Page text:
Reviews by jaegerla
This is a fantastic film. It has what so many movies lack: multi-faceted characters and believable plotlines. It seems like so many revenge plots get so outlandish and unbelievably intense that they are no longer relateable (i.e. Kill Bill, Mad Max, etc.). But Mathilda's need to avenge her family and her somewhat poorly planned attempt retains a lot how real life is- messy but gratifying. A must see for people that don't mind a little violence in their movies. Also, I want to rant about something that's been bothering me for about a decade. Gary Oldman's performance in this movie was completely ripped off by Willem Dafoe (or his director) in The Boondock Saints. People love how Dafoe played his character and seem to always point out one scene in particular that really impressed them: when Dafoe wears a listens to classical music and pretends to be conducting the song while investigating a crime scene. But Gary Oldman performed something almost identical to that five years earlier while acting as a DEA investigator in The Professional: he is wearing a light colored suit, listening to classical music, and pretending to conduct the music while he investigates the scene. And it drives me nuts that someone else stole the idea and told Dafoe to do it. Plus, Oldman did it better.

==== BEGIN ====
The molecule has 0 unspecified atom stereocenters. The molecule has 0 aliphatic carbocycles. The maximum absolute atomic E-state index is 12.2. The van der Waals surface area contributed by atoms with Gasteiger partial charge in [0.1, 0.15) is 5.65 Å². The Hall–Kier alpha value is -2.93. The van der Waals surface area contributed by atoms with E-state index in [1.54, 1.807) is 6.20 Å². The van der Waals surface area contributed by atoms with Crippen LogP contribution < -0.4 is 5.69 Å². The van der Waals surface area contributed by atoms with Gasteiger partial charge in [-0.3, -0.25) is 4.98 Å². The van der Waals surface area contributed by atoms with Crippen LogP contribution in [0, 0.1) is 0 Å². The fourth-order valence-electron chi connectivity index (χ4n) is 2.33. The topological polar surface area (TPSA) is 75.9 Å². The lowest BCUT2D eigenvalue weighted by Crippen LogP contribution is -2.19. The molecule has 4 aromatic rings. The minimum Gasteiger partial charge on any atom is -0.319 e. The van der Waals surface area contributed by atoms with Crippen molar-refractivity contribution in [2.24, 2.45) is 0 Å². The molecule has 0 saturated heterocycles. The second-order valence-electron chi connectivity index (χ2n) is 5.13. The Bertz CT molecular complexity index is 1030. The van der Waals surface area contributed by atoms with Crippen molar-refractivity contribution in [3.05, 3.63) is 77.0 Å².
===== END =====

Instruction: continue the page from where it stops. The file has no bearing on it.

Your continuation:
My original review was all wrong. This is great.
Bridget Jones's Diary is great. It's well written and funny, but still silly enough to count as a guilty pleasure. Bridget is as relateable character as you can get, at least for a lot of us. If you are one of those rare types with self-control and a constantly stable life, you may not like this book at all. But for the rest of us it is entertaining. Also, if you got a kick out of the movie, try out the book. It's even better.
Holy cow, this book was absolutely terrible. I am always on the lookout for new authors to try out, and heard several rave reviews for Robin Cook. Maybe Cook's books have improved over the years since the publication of Brain, because something has to explain why people are recommending these books. Brain had an extremely unbelievable premise, and it illustrated a cold world devoid of human connections. Of course, that was part of the point Cook was trying to make: that the medical field often depersonalizes interactions to an extreme. However, the desolation in the storyline proved pointless as the end of the book was such an unlikely and needlessly disturbing result. If you are going to try out Robin Cook for the first time, avoid this book.
This is possibly the most beautiful book you will ever read. The writing constantly satirizes every topic it touches, while simultaneously pointing out what is beautiful about it. From the first page it draws you in, and it's a constant battle not to fall into the book's sympathetic trap. Everyone that enjoys reading should give this book a try.